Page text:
Navy sailor assaulted at restaurant in Berlin

  • In US
  • 2021-09-16 06:32:00Z
  • By The Day, New London, Conn.

Sep. 16-A Navy sailor was assaulted at a pizza restaurant in Berlin over the weekend in an attack that was caught on a video that has since gone viral on online social media.

Sean Nolte Jr., a sailor enlisted at the Naval Submarine School in Groton, was at Central Pizza at 96 Mill St. about 9:45 p.m. Saturday when a woman told him he "disgraces the U.S." and hit him.


In a Facebook post Saturday, Nolte said the woman had been casting looks at him, and since he was in uniform, he politely smiled back at her. "As she leaves, she looks at me and says 'Nice Smile' very sarcastically. I reply 'Thank You, have a nice day ma'am' and continue about my day," he wrote. "Not even 30 seconds later she comes marching back in, and yells at the Pizzeria staff 'He is a fake by the way, my husband is in the Army....'"

He said he showed her his military ID, but she insisted it was fake and showed him her military dependent ID, saying his should look like hers.

"As I realized there was no persuading this woman that I am not a fake, I politely say 'Tell your husband thank you for his service for me, and have a nice day,'" he wrote. "She storms out of the pizzeria, and storms right back in, progressively screaming at me ..." He said she berated him, grabbed his uniform and slapped his face.

His post had more than 1,500 comments and had been shared over 1,500 times as of Wednesday night.

The Berlin Police Department was looking to identify the woman who attacked the sailor and released photos of her in a news release. In a statement released Wednesday morning, police said they received several tips Tuesday that led officers to a probable identification of the woman. They will pursue a warrant for her arrest when they have enough information, according to a statement by acting police Chief Chris Ciuci.

George Bikakis, son of Central Pizza owner Jason Bikakis and part of the family business, said that while he was not an eyewitness, he pulled all the security footage of the incident and reviewed it. He said his father was at the register when the woman came in to pick up her order.

"She stood there and seemed a little out of it. All of a sudden she sees the young man with his uniform and she started questioning him," George Bikakis said. "'Where's your ID,' this and that. The young man, who was a calm, nice kid, gave the ID and she paid for the pizza. She left to drop off the pizza in the car, and then she came back in. My father did a double take, like, 'What's going on here?' Then she went ballistic, and that's where the Facebook video came in."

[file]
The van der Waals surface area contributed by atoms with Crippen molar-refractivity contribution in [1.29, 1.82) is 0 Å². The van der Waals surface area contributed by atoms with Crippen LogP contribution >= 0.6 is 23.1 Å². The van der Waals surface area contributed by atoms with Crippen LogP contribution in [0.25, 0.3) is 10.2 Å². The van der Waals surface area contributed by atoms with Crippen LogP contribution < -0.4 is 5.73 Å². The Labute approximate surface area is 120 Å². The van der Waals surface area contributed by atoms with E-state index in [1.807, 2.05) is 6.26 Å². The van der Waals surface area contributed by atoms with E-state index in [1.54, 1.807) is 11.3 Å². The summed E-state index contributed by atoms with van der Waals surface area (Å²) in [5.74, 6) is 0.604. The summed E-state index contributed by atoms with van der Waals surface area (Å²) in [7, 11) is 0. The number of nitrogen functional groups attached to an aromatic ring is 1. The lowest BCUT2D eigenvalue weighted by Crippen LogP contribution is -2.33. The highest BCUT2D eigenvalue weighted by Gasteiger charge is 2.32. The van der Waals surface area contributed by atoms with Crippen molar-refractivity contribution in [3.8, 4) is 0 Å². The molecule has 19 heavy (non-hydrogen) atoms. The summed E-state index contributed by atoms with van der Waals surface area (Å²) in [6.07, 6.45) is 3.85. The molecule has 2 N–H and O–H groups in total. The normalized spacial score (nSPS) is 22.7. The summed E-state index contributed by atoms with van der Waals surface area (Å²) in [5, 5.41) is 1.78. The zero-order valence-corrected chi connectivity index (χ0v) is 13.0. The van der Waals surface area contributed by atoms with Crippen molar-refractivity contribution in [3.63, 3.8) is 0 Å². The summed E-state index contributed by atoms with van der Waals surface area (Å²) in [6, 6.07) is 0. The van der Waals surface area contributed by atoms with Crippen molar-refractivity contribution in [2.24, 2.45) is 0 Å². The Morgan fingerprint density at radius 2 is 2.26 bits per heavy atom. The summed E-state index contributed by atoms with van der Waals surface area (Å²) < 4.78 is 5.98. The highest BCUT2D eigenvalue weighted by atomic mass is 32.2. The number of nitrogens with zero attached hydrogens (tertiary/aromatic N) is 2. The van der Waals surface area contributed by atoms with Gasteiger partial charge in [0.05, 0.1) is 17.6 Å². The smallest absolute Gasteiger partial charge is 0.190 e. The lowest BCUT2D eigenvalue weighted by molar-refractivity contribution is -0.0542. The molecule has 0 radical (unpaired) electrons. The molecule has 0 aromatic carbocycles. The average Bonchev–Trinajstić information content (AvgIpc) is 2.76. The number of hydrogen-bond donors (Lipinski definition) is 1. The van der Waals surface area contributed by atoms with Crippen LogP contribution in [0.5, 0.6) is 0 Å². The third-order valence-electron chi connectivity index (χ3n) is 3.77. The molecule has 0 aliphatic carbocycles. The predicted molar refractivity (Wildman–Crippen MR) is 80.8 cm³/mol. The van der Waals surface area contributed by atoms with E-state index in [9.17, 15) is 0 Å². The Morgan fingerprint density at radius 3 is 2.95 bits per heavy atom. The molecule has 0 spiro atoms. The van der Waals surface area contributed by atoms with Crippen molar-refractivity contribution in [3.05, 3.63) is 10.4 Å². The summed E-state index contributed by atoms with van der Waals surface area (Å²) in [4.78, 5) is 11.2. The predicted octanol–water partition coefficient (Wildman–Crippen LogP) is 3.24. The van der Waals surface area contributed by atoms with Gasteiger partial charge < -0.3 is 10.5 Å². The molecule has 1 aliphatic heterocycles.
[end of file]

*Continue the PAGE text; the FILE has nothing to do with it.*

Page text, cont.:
George Bikakis said his family grew up in the area, and his dad had been there since the 1960s, and "We've never seen something like that before."

"The kid was minding his own business, and all of a sudden the lady started questioning him," he said. "This is based on what I saw in the (surveillance) video, there's no sound, but it seems like she kept drilling him for proper identification."

Doug Capazzi, who served as a medical unit mechanic and combat lifesaver in the U.S. Army from 1998 to 2007, said the woman's behavior toward the sailor was disrespectful.

"No matter what the situation, whether it's a service member or not, if you lay your hands on someone, it's a level of disrespect that's unacceptable," said Capazzi, who lives in Waterford and works with veterans through organizations including the Guardians of the Purple Heart, Veterans Equine Therapeutic Services and Irreverent Warriors.

Capazzi said he was glad to hear that police were seeking the suspect in the assault. He said he would have called the police if he were the victim in such an attack "because that kind of behavior is not OK. You can't be going around smacking people in uniform."

Capazzi, who helps promote mental health for military veterans, said he hopes the sailor turns to his command and comrades for help processing the incident.

"Anyone who experiences something like this, you definitely have to talk to somebody," he said. "The biggest advice we always give is to talk to your buddy, talk to the person standing next to you in formation, they might be the voice of reason and be able to offer some advice and give you direction for if it happens again."

Harry Hansen, department adjutant for the American Legion Department of Connecticut and a veteran of the United States Air Force, said that such an attack on a service member was "rare and shocking."

"It's highly unusual incident, normally service members are welcomed all over the place," Hansen said. "I find it highly shocking that somebody would lash out at somebody in uniform."

A spokesperson for the submarine school declined to provide any further comment since the investigation was still ongoing.




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